Most brisket recipes require that you purchase meat with a lot of fat and connective tissue, which makes the meal more expensive and time-consuming to prepare. When you are out of time or money Poor Man’s Brisket could be your savior.
What is a Poor Man’s Brisket?
There are many types of briskets, but a poor man’s brisket is one of the most useful cuts of meat you can have in your butchering toolkit. A poor man’s brisket is also called a chuck roast or a first cut flat iron steak. The name comes from its use as an inexpensive alternative to more expensive cuts like short ribs or tri-tip steaks.
While it may not be as tender or juicy as other cuts, it still makes for an incredibly flavorful and easy meal that will impress friends and family alike.
Poor man’s brisket is an easy recipe that is also a nice introduction to brining, which can be used for many different types of meat and fish.
Just about any cut of beef, poor man’s brisket benefits from a brief soak in salted water. This not only adds moisture to the cut that is naturally lean and prone to drying out during cooking, but it also makes it much more flavorful.
What Is Chuck Roast?
Sometimes a full brisket is out of your budget. A lesser-known cut called chuck roast is an affordable alternative to brisket and can be used for many similar recipes. While chuck roast does not have quite as much marbling or fat, it still produces a tender, juicy result when cooked low and slow.
It also has a robust beef flavor that makes it ideal for use in soups, stews, and braises. Chuck roast works well with long cooking times but can also be prepared quickly if desired.
Related: Rump Roast vs Chuck Roast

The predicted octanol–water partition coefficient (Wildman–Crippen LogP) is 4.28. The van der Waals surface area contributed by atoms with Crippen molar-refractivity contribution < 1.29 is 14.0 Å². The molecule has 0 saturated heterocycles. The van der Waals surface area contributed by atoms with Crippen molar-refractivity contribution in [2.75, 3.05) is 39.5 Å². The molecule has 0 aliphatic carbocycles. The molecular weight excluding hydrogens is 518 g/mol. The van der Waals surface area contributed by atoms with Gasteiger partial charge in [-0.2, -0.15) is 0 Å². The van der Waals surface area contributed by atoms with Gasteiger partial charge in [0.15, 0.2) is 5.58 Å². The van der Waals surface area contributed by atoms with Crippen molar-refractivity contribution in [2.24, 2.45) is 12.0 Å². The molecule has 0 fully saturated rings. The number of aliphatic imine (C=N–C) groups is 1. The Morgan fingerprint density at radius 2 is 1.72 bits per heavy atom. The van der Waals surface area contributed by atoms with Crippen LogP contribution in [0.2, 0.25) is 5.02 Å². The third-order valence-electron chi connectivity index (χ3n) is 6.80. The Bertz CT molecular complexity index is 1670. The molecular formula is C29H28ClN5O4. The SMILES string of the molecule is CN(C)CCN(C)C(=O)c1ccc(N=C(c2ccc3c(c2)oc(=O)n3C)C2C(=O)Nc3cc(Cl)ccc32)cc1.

How Do You Prepare A Chuck Roast?
Being one of your leanest options, chuck roast is a great way to get plenty of protein without consuming too many calories. However, it does require some preparation and cooking know-how to make sure you don’t end up with a tough piece of meat.
To prepare a chuck roast for cooking, start by trimming off any excess fat and gristle from around its edges.
Next, season both sides liberally with salt and pepper (don’t be afraid to use lots of black pepper). Then cover both sides of your roast with flour, shaking off any excess.
3. Dry Aging
Next, you’ll want to let your roast sit out for a few hours before cooking it. This process is called dry aging and it tenderizes the meat by allowing enzymes in your meat to break down its tissue and increase its moisture content.
The next step is to sear your roast in a hot pan for about 5 minutes per side over medium heat. This process helps seal in juices and develop flavor.
After browning your roast, you’ll want to transfer it to a slow cooker or Dutch oven and add in a few cups of liquid (water, stock, wine). If you are using a slow cooker, set it on low for 8 hours. If you are using a Dutch oven, bring it to a boil on high heat then reduce it to low and simmer for 3-4 hours.
Make sure that your liquid never completely evaporates during cooking as doing so will result in dry meat. You can always add more water if needed.
After removing your roast from its cooking vessel, allow it to rest for 10 minutes before slicing into it. This will help ensure that all of its juices stay in place and make sure that you don’t end up with a dry piece of meat.
Finish off your meat by adding any finishing touches (e.g., sauce) then serve immediately. Leftovers can be stored in an airtight container in the fridge for up to 2 days or frozen for up to 1 week.
How To Smoke A Chuck Roast?
Smoking a roast is surprisingly easy. It takes time, but you don’t have to monitor it very often, and there are only a few steps: build your fire, soak some wood chips, wait for them to smoke and burn off their water content, then throw ‘em on!
There are many different ways of smoking food like briskets. This is what I do and it always turns out great!
Here are my step-by-step instructions on how to smoke a chuck roast:
1. Prepare the smoker
First, get your smoker ready. You can use a charcoal or gas grill, or a smoker if you have one. If you’re using charcoal or wood, fill your grill with unlit coals and place some wood chips on top of them. If you are using gas just turn it on high and put some wood chips in a smoking box.